By Darren Paltrowitz | Photos by Scott Frances
New York’s first museum dedicated to spying and related tactics, SPYSCAPE is on West 55th Street—just two blocks from MoMA. As few professions are more universally-intriguing than that of a spy, SPYSCAPE ought to appeal to all sorts of New Yorkers, from history buffs and fans of espionage-related movies to curious children and typical museum-goers. The museum was designed by David Adjaye—known for his work on Washington D.C.’s Museum of African American History and Culture—and is full of interactive exhibits and artifacts.
I had the pleasure of speaking with SPYSCAPE’s Chief of Staff, Shelby Prichard. Before arriving at SPYSCAPE, Prichard had served as Chief of Staff at The National September 11 Memorial & Museum, landing there after time with the New York City Mayor’s Office. When asked which spy-related film is the best of all time, Prichard clued me into SPYSCAPE focusing in on two films within its galleries, 2007’s Breach and 2014’s The Imitation Game.
How would you describe SPYSCAPE to a first-time visitor?
SPYSCAPE is an entirely new kind of destination. It’s a contemporary museum, featuring fantastic spy stories, devices, and characters brought to life by world-class design, technology, and storytelling. It’s an interactive experience, where you can try real spy challenges including lie-detection in interrogation booths, observation in surveillance missions, and agility in special ops laser tunnels. More importantly, it’s a personal journey, to discover your inner spy through our authentic profiling system—developed with a former head of training at British Intelligence—and learn to see yourself and the world around you more clearly.
SPYSCAPE is both a museum and an experience. Who or what inspired its creation?
The inspiration to create SPYSCAPE came from a recognition of two things: the universal fascination with secret intelligence, and growing demand for experiential and destination-based entertainment. We wanted to combine these things in ways that would be educational, entertaining and empowering.
Do you have a favorite exhibit or part of the museum?
One truly unique and compelling artifact in the SPYSCAPE collection is a tele-presence robot that Edward Snowden used to “go places” outside Russia. The “Snowbot” allowed him to take physical form anywhere in the world with WiFi. By using the arrow keys on his laptop, he was able to move around, see and be seen and interact live with people in places he is not able to visit in person. The “Snowbot” is on display in our Surveillance gallery and was used by Snowden to attend CES in 2016. For someone visiting, is there anything they must bring with them? Any knowledge base they must have? We have invested enormous resource into designing the galleries and the experiences so that people can engage with them independently and at their own pace. We also have staff on-hand to answer questions which visitors may have about the artifacts, characters, stories, interactive experiences, and profiling system. There is a definite path for visitors to follow if they wish to see the whole exhibition in the order in which it was designed. That said, visitors can move through the museum space at their own speed and may skip or revisit anything they like.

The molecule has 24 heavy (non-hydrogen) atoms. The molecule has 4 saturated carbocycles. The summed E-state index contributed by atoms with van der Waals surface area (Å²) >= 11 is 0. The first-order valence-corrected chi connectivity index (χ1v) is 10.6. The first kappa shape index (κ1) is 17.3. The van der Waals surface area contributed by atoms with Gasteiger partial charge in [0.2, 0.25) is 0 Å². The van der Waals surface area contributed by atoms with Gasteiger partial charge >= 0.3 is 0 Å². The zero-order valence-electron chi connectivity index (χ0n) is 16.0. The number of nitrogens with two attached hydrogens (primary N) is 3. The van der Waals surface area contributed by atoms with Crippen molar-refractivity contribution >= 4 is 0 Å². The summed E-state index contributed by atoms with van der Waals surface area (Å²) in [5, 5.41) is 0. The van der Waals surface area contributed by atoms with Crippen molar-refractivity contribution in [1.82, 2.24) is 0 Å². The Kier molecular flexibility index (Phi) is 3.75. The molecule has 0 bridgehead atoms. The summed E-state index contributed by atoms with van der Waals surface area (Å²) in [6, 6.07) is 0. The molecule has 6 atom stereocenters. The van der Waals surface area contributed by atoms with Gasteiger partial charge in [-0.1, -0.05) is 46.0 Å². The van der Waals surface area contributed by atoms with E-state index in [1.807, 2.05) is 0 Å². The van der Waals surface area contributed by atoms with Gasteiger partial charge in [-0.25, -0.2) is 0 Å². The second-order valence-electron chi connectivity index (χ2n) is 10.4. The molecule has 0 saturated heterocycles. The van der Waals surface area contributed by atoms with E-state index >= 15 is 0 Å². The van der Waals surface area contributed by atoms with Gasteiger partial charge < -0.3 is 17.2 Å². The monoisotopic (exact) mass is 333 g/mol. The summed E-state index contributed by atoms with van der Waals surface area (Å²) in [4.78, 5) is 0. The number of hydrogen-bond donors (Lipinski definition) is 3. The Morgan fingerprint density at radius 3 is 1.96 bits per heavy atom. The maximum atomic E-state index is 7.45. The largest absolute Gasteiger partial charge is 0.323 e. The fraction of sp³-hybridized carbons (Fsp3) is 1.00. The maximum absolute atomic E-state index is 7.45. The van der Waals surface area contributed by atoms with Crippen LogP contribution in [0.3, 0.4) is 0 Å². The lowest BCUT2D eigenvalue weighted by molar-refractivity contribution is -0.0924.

Does anyone on the staff have actual experience in the spy world?
The museum has been brought to life by a diverse team of curators, designers, educators, programmers, and storytellers, with expert advice from former members of renowned hacking collectives, award-winning investigative journalists, and former Station Chiefs and Directors of International Intelligence Agencies.
Do you think there are any misconceptions as to what a spy is or does?
The reality is that most espionage requires far more patience and politics than we typically see in the movies. Most people will be surprised to discover that James Bond is not a spy at all, he is an intelligence officer or “agent handler”—one of the ten essential spy roles we bring to life through our profiling system.
Tell us about any upcoming exhibits you will be showcasing in the near future.
We have a temporary exhibition space, not open yet, that will feature short-term—three-to-six months—exhibitions on both the fictional and the factual worlds of hacking and spying; it will also present exhibitions in partnership with other organizations examining spying in art, fashion, film, technology.
For more information on SPYSCAPE, visit spyscape.com.